Nobody likes to think about death, especially when they’re young and healthy. But failing to implement proper estate planning can have significant financial and legal ramifications. Despite this, 43% of Americans don’t have an estate plan. Of that number, more than one third (37%) haven’t addressed the issue because they don’t believe they have sufficient assets to warrant an estate plan.
For estate planning attorneys, it’s critical to convey the value of creating an estate plan and why not having one can lead to negative consequences down the road. Let’s take a closer look at why it pays to for your clients to think about death (and create an estate plan).
Why is estate planning important?
Regardless of wealth, estate planning facilitates the preservation of assets, and perhaps most importantly, peace of mind. An estate plan allows your clients to control their property while they’re alive, provide for themselves and their families in the event of incapacitation, minimize the impact of fees and taxes, and distribute their assets to whomever they want, when they want.
More specifically, spouses, partners, parents, and homeowners all have reason to consider estate plans regardless of their net worth. Help educate your clients about the universal benefits of an estate plan. Estate planning can help people:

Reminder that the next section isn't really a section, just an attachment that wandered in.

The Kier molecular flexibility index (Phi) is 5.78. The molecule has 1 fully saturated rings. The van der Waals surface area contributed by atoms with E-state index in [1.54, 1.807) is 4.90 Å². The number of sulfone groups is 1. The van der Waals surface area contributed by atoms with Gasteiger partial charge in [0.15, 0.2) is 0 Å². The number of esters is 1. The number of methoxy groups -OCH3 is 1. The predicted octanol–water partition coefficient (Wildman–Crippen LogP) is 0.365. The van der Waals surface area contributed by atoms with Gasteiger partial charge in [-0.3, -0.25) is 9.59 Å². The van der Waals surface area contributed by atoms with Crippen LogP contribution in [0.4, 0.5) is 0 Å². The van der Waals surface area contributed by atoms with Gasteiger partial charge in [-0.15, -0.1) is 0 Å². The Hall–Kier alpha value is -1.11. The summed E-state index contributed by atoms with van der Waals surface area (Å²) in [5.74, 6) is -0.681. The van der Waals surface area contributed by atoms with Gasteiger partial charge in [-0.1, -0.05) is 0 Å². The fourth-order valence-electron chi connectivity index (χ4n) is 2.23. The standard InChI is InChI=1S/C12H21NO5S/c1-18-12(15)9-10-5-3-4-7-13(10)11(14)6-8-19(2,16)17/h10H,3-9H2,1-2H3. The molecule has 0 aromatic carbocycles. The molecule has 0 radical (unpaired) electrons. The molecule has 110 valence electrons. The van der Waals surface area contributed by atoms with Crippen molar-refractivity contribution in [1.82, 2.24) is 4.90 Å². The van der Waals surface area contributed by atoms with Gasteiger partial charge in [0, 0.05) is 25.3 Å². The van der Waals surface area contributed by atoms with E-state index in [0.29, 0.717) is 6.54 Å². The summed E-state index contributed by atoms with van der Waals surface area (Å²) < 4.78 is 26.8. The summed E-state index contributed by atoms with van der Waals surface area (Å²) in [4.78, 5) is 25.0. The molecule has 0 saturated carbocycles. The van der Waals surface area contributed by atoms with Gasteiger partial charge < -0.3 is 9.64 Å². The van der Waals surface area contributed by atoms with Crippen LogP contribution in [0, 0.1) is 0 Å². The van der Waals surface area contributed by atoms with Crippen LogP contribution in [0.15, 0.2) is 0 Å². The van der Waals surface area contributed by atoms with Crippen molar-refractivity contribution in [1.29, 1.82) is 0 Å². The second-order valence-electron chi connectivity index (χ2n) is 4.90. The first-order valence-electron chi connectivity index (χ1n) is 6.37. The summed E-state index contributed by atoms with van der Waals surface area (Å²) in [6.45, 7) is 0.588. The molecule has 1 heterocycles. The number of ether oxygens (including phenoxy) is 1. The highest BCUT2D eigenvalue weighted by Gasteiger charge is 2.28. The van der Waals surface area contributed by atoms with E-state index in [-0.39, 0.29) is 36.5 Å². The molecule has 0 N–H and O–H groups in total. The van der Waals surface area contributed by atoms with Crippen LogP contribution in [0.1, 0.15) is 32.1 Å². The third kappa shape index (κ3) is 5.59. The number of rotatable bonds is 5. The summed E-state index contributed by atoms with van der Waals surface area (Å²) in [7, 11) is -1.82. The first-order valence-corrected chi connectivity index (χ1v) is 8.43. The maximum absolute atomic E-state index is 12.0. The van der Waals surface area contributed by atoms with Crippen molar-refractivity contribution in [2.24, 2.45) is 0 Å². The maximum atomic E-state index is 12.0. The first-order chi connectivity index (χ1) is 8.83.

- Designate a guardian for children
- Ensure homes are transferred to designated beneficiaries in the event of death
- Keep a business in family hands throughout generations
- Protect family assets in the case of future divorces
- Avoid probate
- Maintain privacy of assets since trusts are not public records
- Make provisions for digital assets/online accounts
Without an estate plan, your clients could lose control over who gets their property, who cares for their minor children, and even their own medical care in the event of an extended illness. Instead, their estate could be controlled by the court, which then decides what to do with your clients’ assets.
Most of us hope to pay off all of debts before death. But, with mortgages, student loans, and record credit card debt, that’s not always the reality. Seventy-three percent of Americans die with some form of debt to their name, with an average debt of $61,554, including home loans, according to Credit.com.
Debt after death can create headaches for beneficiaries. However, there are ways to protect against losing assets to creditors. For example, you could advise your client to set up an irrevocable trust. Once an irrevocable trust is created, the creator no longer legally owns the assets used to fund it and can no longer control how the assets are distributed. Additionally, any subsequent changes to the trust must be approved by the beneficiary. Therefore, creditors cannot satisfy any debts from assets in the trust.
Americans are living longer than ever, with the average life expectancy in the United States at 79 years and growing. Even if our later years feel a long way away, the passing of time is inevitable. Estate plans are a universal tool that can protect every American. However, a large percentage of the population still doesn’t take advantage of these tools. As an estate planning attorney, you can educate your clients and help them protect their assets and family future.
Download the complete Estate Planning Awareness Survey to learn more about the gaps in estate planning awareness and how you can use this information to gain new clients, deepen relationships with existing ones, and grow your practice.
Wealth Counsel Survey: What do Americans Think about Estate Planning?